Every Wise Woman

Real Food, Real Health, Real Birth

Radically Natural POV: Reviving Interest in the Vanishing Handcrafts

The radically natural life is not merely how we eat and what modalities we use for healing.  It encompasses how we think, how we learn, how we create, what we believe.  It is our worldview, our values, our practices, our pursuits...

Being radically natural includes embracing valuable, beautiful, wholesome "old ways" and traditions (bringing with them satisfying labors), and (as much as possible) rejecting modern entrapments, attitudes and lifestyles that lead to the damage of our bodies and dulling of our souls.

One of my family's passions is the art of craftsmanship.  Longtime art festival aficionados and passionate pursuers of the DIY life, we continually seek to make arts and craftmanship a part of our family's paradigm.  We have not yet acquired all the skills, but we enjoy learning about them.  Woodworking, block silk printing, quilting, boat building, lacemaking, bladesmithing, basket making, wool spinning, timberframing, saddlery, cloth weaving, butter/cheese making, tailoring, leather working, pottery, etc.  Artistic, old world, hand-crafted goods and labors...skills that are fading terrifyingly quickly in our modern, industrial, disposable, cheap-consumer-good, Walmart-world society.  Will we live to see a day where humans have lost these skills altogether?  Where we as a society have no ability to create high quality hand-made goods?  Where people simply don't care and won't understand the difference?  God forbid!

Some years ago, my husband discovered a simple but profound treatise touching on the topic, Matthew Crawford's Shop Class as Soulcraft.  Not long after that, we stumbled upon a documentary series shot in Ireland in the 1970s and 1980s, called Hands.  These priceless episodes showcase a variety of the (now fading) hand crafts that once proliferated Ireland...and much of the world.  Our family watches an episode or two every Friday evening.  We all look forward eagerly to our Friday night Hands sessions. Our children (ages 4 to 14) all enjoy the show, constantly expressing an eagerness to learn each skill or pursue each art presented (we parents echo the enthusiasm, though ours is slightly tempered by adult acknowledgment of certain limitations on time and resources).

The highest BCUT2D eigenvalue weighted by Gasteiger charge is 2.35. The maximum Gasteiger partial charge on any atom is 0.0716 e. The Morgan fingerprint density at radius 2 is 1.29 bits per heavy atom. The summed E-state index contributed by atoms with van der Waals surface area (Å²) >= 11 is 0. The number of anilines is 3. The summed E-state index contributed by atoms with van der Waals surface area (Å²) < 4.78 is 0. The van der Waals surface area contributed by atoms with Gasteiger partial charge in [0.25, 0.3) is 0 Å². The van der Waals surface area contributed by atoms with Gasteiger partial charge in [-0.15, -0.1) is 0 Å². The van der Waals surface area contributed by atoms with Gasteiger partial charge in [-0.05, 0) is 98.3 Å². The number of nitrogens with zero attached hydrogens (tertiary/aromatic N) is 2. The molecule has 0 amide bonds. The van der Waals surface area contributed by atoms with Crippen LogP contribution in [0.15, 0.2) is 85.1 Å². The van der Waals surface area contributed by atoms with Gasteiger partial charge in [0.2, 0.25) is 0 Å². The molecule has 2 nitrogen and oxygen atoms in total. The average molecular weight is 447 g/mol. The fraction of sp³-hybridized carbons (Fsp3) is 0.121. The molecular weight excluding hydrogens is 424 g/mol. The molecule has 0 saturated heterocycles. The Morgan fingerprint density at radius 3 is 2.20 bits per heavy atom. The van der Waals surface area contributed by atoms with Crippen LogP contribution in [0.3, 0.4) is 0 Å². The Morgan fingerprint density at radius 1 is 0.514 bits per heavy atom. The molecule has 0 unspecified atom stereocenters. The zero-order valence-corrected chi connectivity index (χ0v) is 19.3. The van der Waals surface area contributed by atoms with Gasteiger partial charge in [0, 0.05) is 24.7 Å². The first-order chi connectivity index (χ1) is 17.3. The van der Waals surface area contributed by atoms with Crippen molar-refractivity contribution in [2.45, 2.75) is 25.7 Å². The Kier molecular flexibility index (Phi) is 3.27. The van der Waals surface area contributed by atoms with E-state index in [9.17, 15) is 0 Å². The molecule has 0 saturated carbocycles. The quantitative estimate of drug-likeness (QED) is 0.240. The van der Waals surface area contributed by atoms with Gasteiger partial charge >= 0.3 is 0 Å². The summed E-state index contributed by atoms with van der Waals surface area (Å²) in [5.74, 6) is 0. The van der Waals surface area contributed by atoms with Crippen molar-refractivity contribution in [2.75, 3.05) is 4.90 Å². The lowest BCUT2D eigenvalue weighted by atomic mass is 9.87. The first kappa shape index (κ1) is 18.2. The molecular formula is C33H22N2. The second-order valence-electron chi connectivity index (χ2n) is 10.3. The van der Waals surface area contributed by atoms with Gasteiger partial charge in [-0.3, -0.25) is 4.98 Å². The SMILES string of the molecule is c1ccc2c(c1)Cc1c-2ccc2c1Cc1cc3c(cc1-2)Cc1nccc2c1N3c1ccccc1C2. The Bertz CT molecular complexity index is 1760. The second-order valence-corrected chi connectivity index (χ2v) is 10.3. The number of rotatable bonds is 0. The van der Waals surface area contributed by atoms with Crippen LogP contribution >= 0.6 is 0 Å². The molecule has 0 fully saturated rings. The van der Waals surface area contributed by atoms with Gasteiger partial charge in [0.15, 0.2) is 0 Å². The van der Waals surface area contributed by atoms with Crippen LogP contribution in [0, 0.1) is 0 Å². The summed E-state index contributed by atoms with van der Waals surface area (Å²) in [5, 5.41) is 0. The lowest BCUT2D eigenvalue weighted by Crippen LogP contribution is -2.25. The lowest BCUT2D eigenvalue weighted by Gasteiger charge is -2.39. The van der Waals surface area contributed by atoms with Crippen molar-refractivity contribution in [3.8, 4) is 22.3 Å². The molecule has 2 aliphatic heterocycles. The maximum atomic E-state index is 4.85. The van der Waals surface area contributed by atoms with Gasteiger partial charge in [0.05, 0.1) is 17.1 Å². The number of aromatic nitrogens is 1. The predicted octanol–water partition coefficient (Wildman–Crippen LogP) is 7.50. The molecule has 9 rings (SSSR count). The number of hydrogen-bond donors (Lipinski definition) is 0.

Watching these videos, knowing that most of the crafts presented and the craftsmen and artists who offered them have most likely gone the way of the dinosaur, brings me to tears.  But I beam when I hear my children say, "Oh, I love this!  I want to be a (fill in the blank...potter, cooper, boat builder, linen weaver, silversmith...what have you) someday!!"  Perhaps they will.  I hope we all acquire at least passing proficiency in some of the many talents and practices exhibited.

Hands is a historical treasure and an aesthetic delight.  Capturing the beauty of the Emerald Isle and set to its traditional tunes, Hands' 14 discs highlight and explore a plethora of nearly lost handcrafts and practices, reminding us of the scope, beauty, intricacy and simplicity of the accomplishments of human hands.

[I make no money from recommending this series, I just love it and believe we all should find inspiration in the magnificence and excellence of human craftsmanship.]

EWWHerbals                                                                              "Every wise woman builds her house..."  Proverbs 14:1

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